The Seventeenth Child by Ethel George is an autobiographical work about a woman who had sixteen siblings!  She lived in Norwich and this covers the period of her life from 1914 to 1934.  A friend who lives in Norfolk sent it to me (because she said it was the only way she could send something she though I might not have read already!).  The family were very poor and it sounds right up my street.

 

The Elegance of the Hedgehog by Muriel Barbery which is my next Book Club book.

 

When the Green Woods Laugh by H E Bates.  This is the third of the Larkin Chronicles.  The first was great - the second good so I think I'll carry on with them.  This was only £1 in the Bookbarn and it has the Beryl Cook cover so it matches my copies of the first two books in the series.

 

Letters to my Grandchildren by Tony Benn.  I came across this in the library and with him having been in the news recently after he sadly died I thought I'd give it a punt.

 

 

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I hope you like your new books :)! The Elegance of the Hedgehog is on my wishlist after reading about it in a book, I look forward to hear/read what you think of it when you've read it.

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I bet the Tony Benn book will be interesting .. I do love letters and intelligent fellow that he was .. I bet he wrote good letters (though I'm confused now by the sub-title .. are they actual letters or just thoughts Janet?)

Hope you get on with The Elegance of the Hedgehog more than I did. Not that I hated it but I did find it difficult in parts .. still, it'll be ideal for a book club discussion I think. You can chew it all over.

I can't imagine having sixteen siblings :o .. though I guess it wasn't that unusual back then. I love the sound of the book anyway .. hope you enjoy it :smile: 

13 new books so far this year is just the right amount I think :) You've indulged a bit without being greedy :D

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The Seventeenth Child by Ethel George is an autobiographical work about a woman who had sixteen siblings!  She lived in Norwich and this covers the period of her life from 1914 to 1934.  A friend who lives in Norfolk sent it to me (because she said it was the only way she could send something she though I might not have read already!).  The family were very poor and it sounds right up my street.

This made me wonder if you've read any of Helen Forrester's books. I found her a fascinating person.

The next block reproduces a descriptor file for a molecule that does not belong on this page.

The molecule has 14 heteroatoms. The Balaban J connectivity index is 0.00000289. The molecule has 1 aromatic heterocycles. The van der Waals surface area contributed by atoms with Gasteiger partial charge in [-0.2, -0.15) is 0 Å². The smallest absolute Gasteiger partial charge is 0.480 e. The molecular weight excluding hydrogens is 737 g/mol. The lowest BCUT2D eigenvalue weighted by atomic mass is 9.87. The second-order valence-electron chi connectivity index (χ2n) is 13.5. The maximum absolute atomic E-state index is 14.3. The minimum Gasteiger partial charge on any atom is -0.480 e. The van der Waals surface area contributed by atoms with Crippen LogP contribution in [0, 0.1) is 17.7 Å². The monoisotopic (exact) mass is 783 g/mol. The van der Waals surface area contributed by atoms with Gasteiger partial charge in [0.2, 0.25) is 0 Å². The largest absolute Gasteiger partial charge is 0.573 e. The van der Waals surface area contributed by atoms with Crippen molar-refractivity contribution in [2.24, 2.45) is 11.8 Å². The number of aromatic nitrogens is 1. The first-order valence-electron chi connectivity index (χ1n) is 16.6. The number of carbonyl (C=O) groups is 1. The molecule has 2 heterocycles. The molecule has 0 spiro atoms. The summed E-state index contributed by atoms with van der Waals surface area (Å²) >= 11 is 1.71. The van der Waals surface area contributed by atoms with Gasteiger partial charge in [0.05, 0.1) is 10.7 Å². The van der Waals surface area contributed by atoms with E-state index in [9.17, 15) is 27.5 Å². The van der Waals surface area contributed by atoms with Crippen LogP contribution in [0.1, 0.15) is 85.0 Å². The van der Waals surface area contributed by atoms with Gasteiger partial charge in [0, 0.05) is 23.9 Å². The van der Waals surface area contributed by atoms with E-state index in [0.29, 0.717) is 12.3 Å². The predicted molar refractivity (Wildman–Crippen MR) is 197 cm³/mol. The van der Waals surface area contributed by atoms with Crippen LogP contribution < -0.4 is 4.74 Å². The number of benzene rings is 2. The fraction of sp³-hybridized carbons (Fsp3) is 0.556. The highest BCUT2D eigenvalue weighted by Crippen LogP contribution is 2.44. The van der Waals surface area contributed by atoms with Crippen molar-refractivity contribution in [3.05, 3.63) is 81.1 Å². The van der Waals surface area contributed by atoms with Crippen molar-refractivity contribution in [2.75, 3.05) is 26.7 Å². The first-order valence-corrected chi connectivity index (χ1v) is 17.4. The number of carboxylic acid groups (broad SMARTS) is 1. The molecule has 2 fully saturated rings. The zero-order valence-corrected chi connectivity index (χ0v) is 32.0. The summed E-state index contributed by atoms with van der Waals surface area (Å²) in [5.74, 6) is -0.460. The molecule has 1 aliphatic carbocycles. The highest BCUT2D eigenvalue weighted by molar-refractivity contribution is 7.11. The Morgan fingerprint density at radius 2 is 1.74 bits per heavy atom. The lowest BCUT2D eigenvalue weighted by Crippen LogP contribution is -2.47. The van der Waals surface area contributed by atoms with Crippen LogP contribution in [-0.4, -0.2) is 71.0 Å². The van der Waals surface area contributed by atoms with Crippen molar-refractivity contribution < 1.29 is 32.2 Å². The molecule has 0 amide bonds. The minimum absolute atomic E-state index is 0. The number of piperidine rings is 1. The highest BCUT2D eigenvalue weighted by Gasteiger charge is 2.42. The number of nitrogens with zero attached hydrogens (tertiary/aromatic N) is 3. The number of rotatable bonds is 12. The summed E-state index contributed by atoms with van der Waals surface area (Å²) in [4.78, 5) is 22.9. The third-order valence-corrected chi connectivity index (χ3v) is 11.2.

http://www.theguardian.com/books/2011/dec/02/helen-forrester

 

 

 

 

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I bet the Tony Benn book will be interesting .. I do love letters and intelligent fellow that he was .. I bet he wrote good letters (though I'm confused now by the sub-title .. are they actual letters or just thoughts Janet?)

I started it in bed last night and finished it this afternoon. More thoughts to follow (oh, how I'm behind with my reviews!) but it was rather a let-down in that it wasn't letters at all. The book is written as a letter to his Grandchildren. I gave it a 3/5 ('I liked it') but it wasn't as good as I'd hoped.

 

Hope you get on with The Elegance of the Hedgehog more than I did. Not that I hated it but I did find it difficult in parts .. still, it'll be ideal for a book club discussion I think. You can chew it all over.

Oh dear. Perhaps I'd better start it sooner rather than later! I know nothing about the book (I can't even remember what the 'blurb' says it's about) but Jess who chose it said she's loving it, so maybe it'll be okay! :)

 

I can't imagine having sixteen siblings :o .. though I guess it wasn't that unusual back then. I love the sound of the book anyway .. hope you enjoy it :smile:

I don't have any siblings, so the thought of one, let alone 16, is very alien to me! It's a short book. I believe it was dictated by Ethel and the written up so I expect it'll be very... colloquial in style but I'm looking forward to it. :)

 

13 new books so far this year is just the right amount I think :) You've indulged a bit without being greedy :D

It'll be 14 when May's RC book arrives, but I'm really trying not to buy too many books. It's not easy though, is it!   :D